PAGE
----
- The function MSFM2D/MSFM3D calculates the shortest distance from a list of points to all other pixels in an 2D or 3D image, using the Multistencil Fast Marching Method (MSFM). This method gives more accurate distances by using second order derivatives and cross neighbors.
- The function Skeleton will calculate an accurate skeleton (centerlines) of an object represented by an binary image / volume using the fast-marching distance transform.
- The function Shortestpath traces the shortest path from start point to source point using Euler or Runge Kutta 4 in the 2D or 3D distance map.
The 2D fast marching method is implemented in both Matlab-code and c-code. The c-code uses a custom build unsorted binary tree minimum search which out performs a normal binary sorted tree. The c-code is more than 500 times as fast as the matlab-code (compiled with the Microsoft Visual compiler).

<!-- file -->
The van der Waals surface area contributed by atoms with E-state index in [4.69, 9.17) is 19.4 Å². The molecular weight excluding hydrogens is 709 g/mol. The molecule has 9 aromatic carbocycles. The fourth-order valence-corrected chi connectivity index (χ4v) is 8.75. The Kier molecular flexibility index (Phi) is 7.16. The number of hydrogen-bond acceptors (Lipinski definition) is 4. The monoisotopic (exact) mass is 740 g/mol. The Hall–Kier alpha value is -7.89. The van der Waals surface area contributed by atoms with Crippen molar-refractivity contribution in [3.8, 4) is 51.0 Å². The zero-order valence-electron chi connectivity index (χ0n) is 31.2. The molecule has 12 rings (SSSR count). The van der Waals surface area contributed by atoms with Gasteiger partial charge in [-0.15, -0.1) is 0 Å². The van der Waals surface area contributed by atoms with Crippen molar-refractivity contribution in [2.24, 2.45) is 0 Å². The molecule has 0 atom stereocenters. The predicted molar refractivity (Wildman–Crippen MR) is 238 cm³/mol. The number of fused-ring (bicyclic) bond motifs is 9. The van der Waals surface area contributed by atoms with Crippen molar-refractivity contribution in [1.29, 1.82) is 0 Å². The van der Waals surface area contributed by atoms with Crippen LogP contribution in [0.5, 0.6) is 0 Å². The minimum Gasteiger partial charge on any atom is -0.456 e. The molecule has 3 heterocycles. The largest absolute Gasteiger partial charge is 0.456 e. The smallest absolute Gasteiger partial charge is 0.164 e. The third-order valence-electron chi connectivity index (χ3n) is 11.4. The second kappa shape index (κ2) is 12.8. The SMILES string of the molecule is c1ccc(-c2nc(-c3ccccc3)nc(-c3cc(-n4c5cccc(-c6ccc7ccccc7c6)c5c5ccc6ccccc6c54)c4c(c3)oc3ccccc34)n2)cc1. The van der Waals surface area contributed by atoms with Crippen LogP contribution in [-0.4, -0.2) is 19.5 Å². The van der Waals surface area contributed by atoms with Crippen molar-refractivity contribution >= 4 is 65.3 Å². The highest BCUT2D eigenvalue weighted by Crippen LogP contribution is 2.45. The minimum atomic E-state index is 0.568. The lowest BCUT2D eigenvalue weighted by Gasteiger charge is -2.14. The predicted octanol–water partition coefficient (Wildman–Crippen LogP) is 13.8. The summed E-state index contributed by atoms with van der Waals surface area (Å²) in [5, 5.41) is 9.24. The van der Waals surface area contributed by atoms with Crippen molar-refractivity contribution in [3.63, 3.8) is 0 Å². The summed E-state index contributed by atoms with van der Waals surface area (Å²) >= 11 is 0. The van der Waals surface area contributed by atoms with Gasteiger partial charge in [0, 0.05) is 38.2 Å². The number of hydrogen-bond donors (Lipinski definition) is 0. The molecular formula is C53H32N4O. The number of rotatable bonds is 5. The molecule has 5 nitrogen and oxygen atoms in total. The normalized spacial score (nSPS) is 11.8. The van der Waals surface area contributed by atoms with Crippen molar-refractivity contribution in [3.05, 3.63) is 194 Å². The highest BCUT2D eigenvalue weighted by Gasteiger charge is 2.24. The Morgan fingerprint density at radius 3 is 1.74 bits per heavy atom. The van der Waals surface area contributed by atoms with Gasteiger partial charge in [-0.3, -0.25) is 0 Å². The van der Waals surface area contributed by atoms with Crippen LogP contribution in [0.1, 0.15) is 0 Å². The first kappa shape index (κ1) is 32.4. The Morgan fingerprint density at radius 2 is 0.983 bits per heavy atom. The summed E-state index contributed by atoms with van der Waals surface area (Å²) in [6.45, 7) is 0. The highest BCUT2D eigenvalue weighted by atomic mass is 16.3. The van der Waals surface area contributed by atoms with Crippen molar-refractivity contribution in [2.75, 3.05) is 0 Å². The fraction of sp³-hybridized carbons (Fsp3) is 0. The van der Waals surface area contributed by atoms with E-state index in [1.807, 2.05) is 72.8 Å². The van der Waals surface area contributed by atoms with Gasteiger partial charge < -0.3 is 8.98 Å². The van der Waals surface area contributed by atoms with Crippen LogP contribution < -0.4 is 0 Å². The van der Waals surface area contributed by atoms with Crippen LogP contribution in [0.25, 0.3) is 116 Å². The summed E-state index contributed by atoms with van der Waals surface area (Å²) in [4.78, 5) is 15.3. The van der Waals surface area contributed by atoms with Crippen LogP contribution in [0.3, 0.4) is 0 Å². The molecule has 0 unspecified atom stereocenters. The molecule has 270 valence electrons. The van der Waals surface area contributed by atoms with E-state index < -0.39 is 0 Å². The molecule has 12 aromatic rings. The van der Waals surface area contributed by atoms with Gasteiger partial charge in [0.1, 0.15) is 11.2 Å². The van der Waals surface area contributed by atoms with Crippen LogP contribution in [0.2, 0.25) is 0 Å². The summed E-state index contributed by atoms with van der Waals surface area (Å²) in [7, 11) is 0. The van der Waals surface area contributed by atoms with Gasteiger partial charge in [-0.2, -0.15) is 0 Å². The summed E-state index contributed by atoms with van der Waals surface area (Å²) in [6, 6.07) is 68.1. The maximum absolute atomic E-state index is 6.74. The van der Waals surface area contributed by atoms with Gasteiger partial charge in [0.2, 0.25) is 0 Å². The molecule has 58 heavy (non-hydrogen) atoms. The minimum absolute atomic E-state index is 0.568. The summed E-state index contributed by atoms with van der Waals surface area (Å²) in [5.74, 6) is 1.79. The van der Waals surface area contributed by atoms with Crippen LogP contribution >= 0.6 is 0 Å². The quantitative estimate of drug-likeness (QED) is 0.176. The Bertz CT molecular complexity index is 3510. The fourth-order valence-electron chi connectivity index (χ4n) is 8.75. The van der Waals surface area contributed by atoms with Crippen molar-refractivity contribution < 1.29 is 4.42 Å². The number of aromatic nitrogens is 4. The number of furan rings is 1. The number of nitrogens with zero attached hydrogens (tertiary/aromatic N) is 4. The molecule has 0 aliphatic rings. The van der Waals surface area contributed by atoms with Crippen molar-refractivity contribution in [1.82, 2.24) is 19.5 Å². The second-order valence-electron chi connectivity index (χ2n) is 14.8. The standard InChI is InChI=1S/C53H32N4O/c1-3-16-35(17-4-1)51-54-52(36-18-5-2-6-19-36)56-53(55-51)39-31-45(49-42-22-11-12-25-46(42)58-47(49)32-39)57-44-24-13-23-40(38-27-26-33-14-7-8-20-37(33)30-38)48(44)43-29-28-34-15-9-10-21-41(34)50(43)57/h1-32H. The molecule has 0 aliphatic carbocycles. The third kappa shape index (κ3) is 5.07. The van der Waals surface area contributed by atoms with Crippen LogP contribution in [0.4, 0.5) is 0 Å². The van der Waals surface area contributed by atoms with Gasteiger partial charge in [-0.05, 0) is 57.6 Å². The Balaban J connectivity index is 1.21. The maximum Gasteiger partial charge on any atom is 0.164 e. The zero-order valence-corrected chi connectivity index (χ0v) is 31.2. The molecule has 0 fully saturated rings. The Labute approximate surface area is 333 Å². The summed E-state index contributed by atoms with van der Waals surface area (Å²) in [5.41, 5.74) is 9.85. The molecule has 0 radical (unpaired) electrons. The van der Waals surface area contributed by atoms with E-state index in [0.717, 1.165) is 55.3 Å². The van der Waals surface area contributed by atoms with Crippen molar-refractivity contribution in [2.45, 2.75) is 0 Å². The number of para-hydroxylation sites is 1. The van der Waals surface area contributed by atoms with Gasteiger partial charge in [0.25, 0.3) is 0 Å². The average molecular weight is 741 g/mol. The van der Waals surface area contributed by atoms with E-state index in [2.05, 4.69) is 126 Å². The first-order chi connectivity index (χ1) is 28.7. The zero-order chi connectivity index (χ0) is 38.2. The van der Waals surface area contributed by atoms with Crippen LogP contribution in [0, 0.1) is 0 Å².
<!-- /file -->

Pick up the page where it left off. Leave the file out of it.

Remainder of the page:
We used two papers:
- J. Andreas Baerentzen "On the implementation of fast marching methods for 3D lattices"
- M. Sabry Hassouna et al. "Multistencils Fast Marching Methods: A Highly Accurate Solution to the Eikonal Equation on Cartesian Domains"
- R. van Uitert et al. "Subvoxel precise skeletons of volumetric data based on fast marching methods"
We compared the results of our implementation with the results in the paper:
- Normal fast marching 1th order, exact the same results.
- 2th order, significant smaller errors than in the paper.
- Multistencil 1th order, larger errors than in the paper
- Multistencil 2th order, significant worse results than published in the paper. (Note : Our results are in accordance to other existing implementations )
The last version of our code produces better result than in the paper or other literature. This is achieved by solving the polynomial roots using all the available information, as described by the comment of Olivier Roy below.
Compile the c-code with mex msfm2d.c; mex msfm3d.c; mex rk4.c;
Try the examples in the help of msfm2d, shortestpath and skeleton